Input Resistance - diyAudio
Go Back   Home > Forums > General Interest > Everything Else

Everything Else Anything related to audio / video / electronics etc) BUT remember- we have many new forums where your thread may now fit! .... Parts, Equipment & Tools, Construction Tips, Software Tools......

Please consider donating to help us continue to serve you.

Ads on/off / Custom Title / More PMs / More album space / Advanced printing & mass image saving
Reply
 
Thread Tools Search this Thread
Old 12th April 2011, 02:31 AM   #1
wdcw is offline wdcw  Australia
diyAudio Member
 
Join Date: Jul 2010
Default Input Resistance

Hi everyone,

I'm having a bit of trouble trying to calculate the input resistance of a circuit.

The question is:

When a 100Mv signal with a 10k internal resistance is connected to the input of the amplifier the input voltage Vi is 67mV.
The output voltage Vo with no load connected is 1V.
The output voltage with a 1k load is 625mV.

Find the input & output resistance of the amplifier?

Could someone help with this?

Cheers
  Reply With Quote
Old 12th April 2011, 03:32 AM   #2
diyAudio Member
 
Join Date: Mar 2007
Location: Canandaigua, NY USA
For the output, draw a voltage divider with two resistors, bottom one with a value of 1k grounded. Pretend the upper one is inside the amp. The upper one still has 1V applied. The midpoint is .625V. Using ohms law, figure out the current through the lower resistor- you know the value and the voltage across it. That same current flows through the upper resistor. Since you know the voltage at both ends (1 and .625) you know the voltage across it. Ohms law again gives you the value, which is the output resistance of the amp. You do the input in basically the same way. For inputs it's actually easier to use a pot and adjust it for 1/2 value on the output compared to the pot shorted or not present. At 1/2 value the input resistance is equal to the pot value.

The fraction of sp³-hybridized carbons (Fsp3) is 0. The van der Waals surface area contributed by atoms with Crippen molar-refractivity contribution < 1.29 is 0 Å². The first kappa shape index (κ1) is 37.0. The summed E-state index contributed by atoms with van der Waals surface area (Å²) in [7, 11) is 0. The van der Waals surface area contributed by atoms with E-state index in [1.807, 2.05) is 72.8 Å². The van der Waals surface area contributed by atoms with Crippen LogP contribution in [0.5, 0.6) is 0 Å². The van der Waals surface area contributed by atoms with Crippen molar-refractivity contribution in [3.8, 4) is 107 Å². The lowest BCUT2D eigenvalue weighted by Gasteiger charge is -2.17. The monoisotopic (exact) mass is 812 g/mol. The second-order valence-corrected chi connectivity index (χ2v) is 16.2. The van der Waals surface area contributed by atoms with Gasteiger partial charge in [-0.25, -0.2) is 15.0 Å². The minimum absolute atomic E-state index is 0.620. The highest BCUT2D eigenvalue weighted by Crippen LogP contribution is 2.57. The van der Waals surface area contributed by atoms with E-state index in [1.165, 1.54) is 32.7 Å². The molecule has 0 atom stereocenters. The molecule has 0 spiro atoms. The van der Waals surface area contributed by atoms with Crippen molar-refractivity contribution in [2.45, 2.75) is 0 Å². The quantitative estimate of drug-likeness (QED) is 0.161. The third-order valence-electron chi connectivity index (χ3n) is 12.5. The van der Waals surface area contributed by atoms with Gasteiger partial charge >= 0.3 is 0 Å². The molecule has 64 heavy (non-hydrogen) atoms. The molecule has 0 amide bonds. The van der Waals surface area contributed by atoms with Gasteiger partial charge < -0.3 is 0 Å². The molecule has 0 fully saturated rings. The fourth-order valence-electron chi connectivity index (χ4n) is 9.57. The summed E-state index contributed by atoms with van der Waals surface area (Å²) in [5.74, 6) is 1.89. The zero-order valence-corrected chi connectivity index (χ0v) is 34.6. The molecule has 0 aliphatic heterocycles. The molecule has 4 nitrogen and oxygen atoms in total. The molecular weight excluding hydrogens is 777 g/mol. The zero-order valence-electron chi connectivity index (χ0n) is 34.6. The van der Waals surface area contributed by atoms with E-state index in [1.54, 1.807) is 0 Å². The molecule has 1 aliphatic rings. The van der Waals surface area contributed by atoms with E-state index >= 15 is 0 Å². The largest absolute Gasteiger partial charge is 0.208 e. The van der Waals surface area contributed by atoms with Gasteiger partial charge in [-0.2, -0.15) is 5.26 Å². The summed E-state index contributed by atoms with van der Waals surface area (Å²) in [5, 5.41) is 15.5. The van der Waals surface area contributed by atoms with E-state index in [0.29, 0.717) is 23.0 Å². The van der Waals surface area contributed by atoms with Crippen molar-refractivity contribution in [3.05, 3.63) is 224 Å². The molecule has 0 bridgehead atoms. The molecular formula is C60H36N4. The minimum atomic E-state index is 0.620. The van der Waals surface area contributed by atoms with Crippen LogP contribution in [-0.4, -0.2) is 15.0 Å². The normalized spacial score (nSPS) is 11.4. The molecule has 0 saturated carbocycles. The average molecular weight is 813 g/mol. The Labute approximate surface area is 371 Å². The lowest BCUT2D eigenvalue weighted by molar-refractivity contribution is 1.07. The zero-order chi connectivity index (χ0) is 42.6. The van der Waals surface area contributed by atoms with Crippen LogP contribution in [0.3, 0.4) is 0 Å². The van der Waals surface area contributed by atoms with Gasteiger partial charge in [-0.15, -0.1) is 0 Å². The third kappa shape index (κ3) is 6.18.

__________________
May the root sum of the squares of the Forces be with you.
  Reply With Quote
Old 12th April 2011, 03:40 AM   #3
wdcw is offline wdcw  Australia
diyAudio Member
 
Join Date: Jul 2010
Thanks Conrad Hoffman,

I'll give it a go.

Thanks again

Cheers
  Reply With Quote
Old 12th April 2011, 08:18 AM   #4
Elvee is offline Elvee  Belgium
diyAudio Member
 
Elvee's Avatar
 
Join Date: Sep 2006
You and Conrad implicitly assume a purely resistive input impedance, which is not necessarily the case: often, there also is a significant capacitive component.

In this case, the resistance obtained with this method will yield incorrect results, with theoretically up to 40% error.

To check that the impedance is purely resistive, you can make the test at two frequencies, 100Hz and 10KHz f.e.
If you find identical values, then it's fine.
  Reply With Quote
Old 12th April 2011, 10:14 AM   #5
DF96 is offline DF96  England
diyAudio Member
 
Join Date: May 2007
This looks like a student homework assignment, not a real world problem.
  Reply With Quote
Old 13th April 2011, 05:25 AM   #6
j beede is offline j beede  United States
diyAudio Member
 
Join Date: Dec 2007
Quote:
Originally Posted by DF96 View Post
This looks like a student homework assignment, not a real world problem.
...your point being?
  Reply With Quote
Old 13th April 2011, 08:39 AM   #7
godfrey is offline godfrey  South Africa
diyAudio Member
 
Join Date: Nov 2009
Location: Cape Town
Quote:
Originally Posted by j beede View Post
...your point being?
It's safe to assume simple resistive impedances.
  Reply With Quote
Old 13th April 2011, 09:45 AM   #8
DF96 is offline DF96  England
diyAudio Member
 
Join Date: May 2007
Yes, homework problems don't have stray capacitance (not until next year, anyway!) and it is difficult to attach a meter to a textbook to measure it at different frequencies.
  Reply With Quote
Old 13th April 2011, 09:49 AM   #9
SY is offline SY  United States
diyAudio Moderator
 
SY's Avatar
 
Join Date: Oct 2002
Location: Chicagoland
Blog Entries: 1
Quote:
Originally Posted by j beede View Post
...your point being?